Acidic red wines like Chianti, Barbera, Dolcetto or Zinfandel pair best with Bruschetta, as they lack tannin.  Tannin, which you’ll commonly find in ‘chewy’ wines will taste harsh and metallic when squared off against anything containing tomato.  For white wine, we’d recommend a dry Sauvignon Blanc, Riesling, or Rosé.

Best Wines with Bruschetta

  • Chianti
  • Barbera
  • Zinfandel
  • Sauvignon Blanc
  • Rosé

Chianti and Bruschetta Pairing

Chianti hits a home run with this popular appetizer for wine pairing. Bruschetta recipes vary, but often it is garlic and tomatoes tossed in olive oil and spread across warm and toasty crusty bread. It’s easy to prepare at home, and it’s delicious with Chianti. Chianti is acidic enough to hold up against the tomatoes and has enough body to stand up to the strong flavours of the garlic and olive flavours. Perfect for a starter, or to share on a chilly fall evening in front of the fireplace.


Barbera with Bruschetta

Barbera is another terrific red wine with Bruschetta. Highly acidic, with low tannin, this is a red wine that will not clash with the tomatoes on the Bruschetta. Tomatoes require acidity, as wines that are high in tannin will make this pairing taste like you are eating a tin can. (which is okay if you’re a Billy Goat.)

Plummy richness with a rustic Italian charm, Barbera is an overlooked red wine. What I love about it is that it is typically lower in alcohol than your heavier reds like Shiraz, Cab Sauvignon, Merlot, etc. Thus if you’re enjoying it with Bruschetta, you won’t feel too heavy after this pairing.

Zinfandel and Bruschetta Pairing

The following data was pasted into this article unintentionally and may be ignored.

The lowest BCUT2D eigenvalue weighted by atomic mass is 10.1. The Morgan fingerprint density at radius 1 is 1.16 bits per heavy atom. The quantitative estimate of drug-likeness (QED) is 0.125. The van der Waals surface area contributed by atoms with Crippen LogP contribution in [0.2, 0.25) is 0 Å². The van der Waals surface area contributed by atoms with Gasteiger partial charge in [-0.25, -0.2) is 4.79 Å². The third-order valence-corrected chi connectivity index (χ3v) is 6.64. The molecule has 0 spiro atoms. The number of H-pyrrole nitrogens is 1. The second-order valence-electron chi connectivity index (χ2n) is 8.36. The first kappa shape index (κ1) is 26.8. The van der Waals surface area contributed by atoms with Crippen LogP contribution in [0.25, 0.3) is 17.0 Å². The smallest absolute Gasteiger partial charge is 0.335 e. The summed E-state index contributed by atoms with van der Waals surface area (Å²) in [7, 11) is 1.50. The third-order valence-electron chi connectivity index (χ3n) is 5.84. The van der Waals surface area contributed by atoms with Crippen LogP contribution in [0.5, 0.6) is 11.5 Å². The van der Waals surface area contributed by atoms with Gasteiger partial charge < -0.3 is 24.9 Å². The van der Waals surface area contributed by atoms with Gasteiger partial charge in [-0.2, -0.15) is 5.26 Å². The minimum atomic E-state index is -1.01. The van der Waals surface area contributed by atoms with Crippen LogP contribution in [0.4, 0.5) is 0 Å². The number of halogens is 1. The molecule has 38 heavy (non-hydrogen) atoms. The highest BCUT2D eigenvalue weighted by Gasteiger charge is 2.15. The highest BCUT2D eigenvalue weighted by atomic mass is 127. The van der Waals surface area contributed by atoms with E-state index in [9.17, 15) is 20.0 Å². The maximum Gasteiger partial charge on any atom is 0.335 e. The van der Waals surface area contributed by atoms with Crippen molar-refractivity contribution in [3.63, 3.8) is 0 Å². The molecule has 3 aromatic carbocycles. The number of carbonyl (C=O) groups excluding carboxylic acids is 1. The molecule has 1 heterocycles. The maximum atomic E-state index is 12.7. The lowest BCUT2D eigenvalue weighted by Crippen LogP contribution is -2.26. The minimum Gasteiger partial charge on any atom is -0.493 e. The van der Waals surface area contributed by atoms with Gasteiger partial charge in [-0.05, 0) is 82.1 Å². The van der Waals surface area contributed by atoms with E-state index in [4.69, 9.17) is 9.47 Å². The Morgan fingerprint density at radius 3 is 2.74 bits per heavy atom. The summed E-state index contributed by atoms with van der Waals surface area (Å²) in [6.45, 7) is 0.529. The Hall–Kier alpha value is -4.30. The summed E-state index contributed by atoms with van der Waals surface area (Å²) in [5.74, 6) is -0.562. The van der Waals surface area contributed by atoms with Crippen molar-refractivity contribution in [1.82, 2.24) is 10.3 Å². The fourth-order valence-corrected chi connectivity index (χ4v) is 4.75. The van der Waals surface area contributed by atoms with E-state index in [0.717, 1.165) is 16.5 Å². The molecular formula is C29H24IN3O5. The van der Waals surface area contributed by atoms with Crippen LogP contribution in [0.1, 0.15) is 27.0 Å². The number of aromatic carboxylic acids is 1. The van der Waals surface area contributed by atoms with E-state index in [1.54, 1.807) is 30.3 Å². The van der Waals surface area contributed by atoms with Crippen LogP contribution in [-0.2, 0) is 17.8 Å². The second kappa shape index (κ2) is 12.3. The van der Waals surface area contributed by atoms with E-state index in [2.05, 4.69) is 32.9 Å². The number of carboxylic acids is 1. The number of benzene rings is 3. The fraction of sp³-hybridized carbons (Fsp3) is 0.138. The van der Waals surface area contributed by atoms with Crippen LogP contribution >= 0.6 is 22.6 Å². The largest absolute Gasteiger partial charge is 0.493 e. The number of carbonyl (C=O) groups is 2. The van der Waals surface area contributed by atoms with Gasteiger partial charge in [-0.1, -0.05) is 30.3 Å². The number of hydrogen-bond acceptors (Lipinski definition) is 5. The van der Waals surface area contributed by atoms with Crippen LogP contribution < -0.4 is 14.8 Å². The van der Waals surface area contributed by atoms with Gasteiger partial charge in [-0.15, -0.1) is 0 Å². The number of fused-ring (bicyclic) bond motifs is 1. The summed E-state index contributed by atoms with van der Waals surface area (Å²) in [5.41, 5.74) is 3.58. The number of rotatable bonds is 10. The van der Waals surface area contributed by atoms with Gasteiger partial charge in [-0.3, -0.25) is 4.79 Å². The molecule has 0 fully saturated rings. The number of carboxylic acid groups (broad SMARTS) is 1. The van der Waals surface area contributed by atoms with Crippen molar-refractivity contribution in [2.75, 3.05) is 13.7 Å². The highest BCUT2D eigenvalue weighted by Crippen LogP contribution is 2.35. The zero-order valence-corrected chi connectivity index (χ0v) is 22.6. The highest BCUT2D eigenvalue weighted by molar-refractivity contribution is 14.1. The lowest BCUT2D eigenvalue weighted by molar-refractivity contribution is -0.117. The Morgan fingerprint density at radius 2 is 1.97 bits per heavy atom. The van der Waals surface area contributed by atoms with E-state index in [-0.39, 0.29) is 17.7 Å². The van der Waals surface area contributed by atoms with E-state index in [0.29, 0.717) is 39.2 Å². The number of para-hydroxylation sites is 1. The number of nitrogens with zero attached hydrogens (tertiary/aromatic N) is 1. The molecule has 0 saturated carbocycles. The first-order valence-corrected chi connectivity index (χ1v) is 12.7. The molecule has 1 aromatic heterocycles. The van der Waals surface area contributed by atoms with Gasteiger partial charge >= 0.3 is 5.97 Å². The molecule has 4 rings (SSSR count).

Zinfandel is another acidic red wine, but much more fruitier than Chianti or Barbera. There won’t be rustic charm to complement the garlic or onions, or herbs you might add with this red. However, with the peppery fruitiness of a medium-bodied Zinfandel and its smokey finish, there’s a lot to love about this pairing!

Sauvignon Blanc paired with Bruschetta

For white wine, Sauvignon Blanc is our top choice. This is an acidic and dry wine that will make those tomato flavours pop, and refresh your senses from all that garlicky goodness.

Riesling will play nice with this dish too and is a close second as long as you keep it semi-dry to dry.

Rosé Wine with Bruschetta

If you’re not feeling either red or white, a nice dry Rosé will go great too. Rosé isn’t overly popular in North America like it is in Europe. However if you try this match of Bruschetta and Rosé wine, it’ll win you over with its light fruity flavours that go so great with tomatoes. This refreshing, and low alcohol wine will get your appetite racing as it washes all those garlic flavours away.

Wheat Beer & Bruschetta

With regard to beer, we love a great wheat beer with Bruschetta. This lighter tasting beer tackles the strong Bruschetta flavours head on, numbing their sultry after taste. A Pilsner is a wise choice too, it will enhance the Bruschetta, and wash down all that olive oil that coats your mouth so the next bite is just as delicious as the first.